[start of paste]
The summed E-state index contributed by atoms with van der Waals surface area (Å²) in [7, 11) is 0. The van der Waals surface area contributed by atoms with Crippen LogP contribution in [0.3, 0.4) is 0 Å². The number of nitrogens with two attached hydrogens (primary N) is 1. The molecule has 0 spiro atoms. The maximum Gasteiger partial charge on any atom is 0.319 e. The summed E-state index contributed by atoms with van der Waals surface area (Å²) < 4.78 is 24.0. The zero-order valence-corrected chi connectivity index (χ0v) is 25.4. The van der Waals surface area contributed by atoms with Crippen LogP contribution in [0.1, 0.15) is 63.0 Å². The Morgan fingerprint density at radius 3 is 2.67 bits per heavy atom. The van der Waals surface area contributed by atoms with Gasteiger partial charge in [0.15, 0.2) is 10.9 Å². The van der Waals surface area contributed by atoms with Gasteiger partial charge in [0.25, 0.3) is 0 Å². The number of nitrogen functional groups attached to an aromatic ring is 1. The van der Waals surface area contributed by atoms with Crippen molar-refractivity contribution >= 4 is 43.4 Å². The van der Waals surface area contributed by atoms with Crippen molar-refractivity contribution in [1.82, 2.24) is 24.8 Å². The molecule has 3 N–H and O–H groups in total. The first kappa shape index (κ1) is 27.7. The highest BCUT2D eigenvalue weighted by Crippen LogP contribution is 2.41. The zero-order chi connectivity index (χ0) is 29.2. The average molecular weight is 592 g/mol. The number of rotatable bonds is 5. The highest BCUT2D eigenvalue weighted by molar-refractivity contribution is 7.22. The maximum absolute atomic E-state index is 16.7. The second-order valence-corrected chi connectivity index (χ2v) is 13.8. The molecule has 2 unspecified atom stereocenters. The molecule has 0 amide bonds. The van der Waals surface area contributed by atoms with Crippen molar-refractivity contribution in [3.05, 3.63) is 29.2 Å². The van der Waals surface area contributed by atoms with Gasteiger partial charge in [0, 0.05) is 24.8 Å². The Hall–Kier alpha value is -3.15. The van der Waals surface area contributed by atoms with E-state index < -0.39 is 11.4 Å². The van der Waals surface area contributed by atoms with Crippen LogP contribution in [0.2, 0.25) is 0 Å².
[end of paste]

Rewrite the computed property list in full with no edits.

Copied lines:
The summed E-state index contributed by atoms with van der Waals surface area (Å²) in [7, 11) is 0. The van der Waals surface area contributed by atoms with Crippen LogP contribution in [0.3, 0.4) is 0 Å². The number of nitrogens with two attached hydrogens (primary N) is 1. The molecule has 0 spiro atoms. The maximum Gasteiger partial charge on any atom is 0.319 e. The summed E-state index contributed by atoms with van der Waals surface area (Å²) < 4.78 is 24.0. The zero-order valence-corrected chi connectivity index (χ0v) is 25.4. The van der Waals surface area contributed by atoms with Crippen LogP contribution in [0.1, 0.15) is 63.0 Å². The Morgan fingerprint density at radius 3 is 2.67 bits per heavy atom. The van der Waals surface area contributed by atoms with Gasteiger partial charge in [0.15, 0.2) is 10.9 Å². The van der Waals surface area contributed by atoms with Gasteiger partial charge in [0.25, 0.3) is 0 Å². The number of nitrogen functional groups attached to an aromatic ring is 1. The van der Waals surface area contributed by atoms with Crippen molar-refractivity contribution >= 4 is 43.4 Å². The van der Waals surface area contributed by atoms with Crippen molar-refractivity contribution in [1.82, 2.24) is 24.8 Å². The molecule has 3 N–H and O–H groups in total. The first kappa shape index (κ1) is 27.7. The highest BCUT2D eigenvalue weighted by Crippen LogP contribution is 2.41. The zero-order chi connectivity index (χ0) is 29.2. The average molecular weight is 592 g/mol. The number of rotatable bonds is 5. The highest BCUT2D eigenvalue weighted by molar-refractivity contribution is 7.22. The maximum absolute atomic E-state index is 16.7. The second-order valence-corrected chi connectivity index (χ2v) is 13.8. The molecule has 2 unspecified atom stereocenters. The molecule has 0 amide bonds. The van der Waals surface area contributed by atoms with Crippen molar-refractivity contribution in [3.05, 3.63) is 29.2 Å². The van der Waals surface area contributed by atoms with Gasteiger partial charge in [0, 0.05) is 24.8 Å². The Hall–Kier alpha value is -3.15. The van der Waals surface area contributed by atoms with E-state index < -0.39 is 11.4 Å². The van der Waals surface area contributed by atoms with Crippen LogP contribution in [0.2, 0.25) is 0 Å².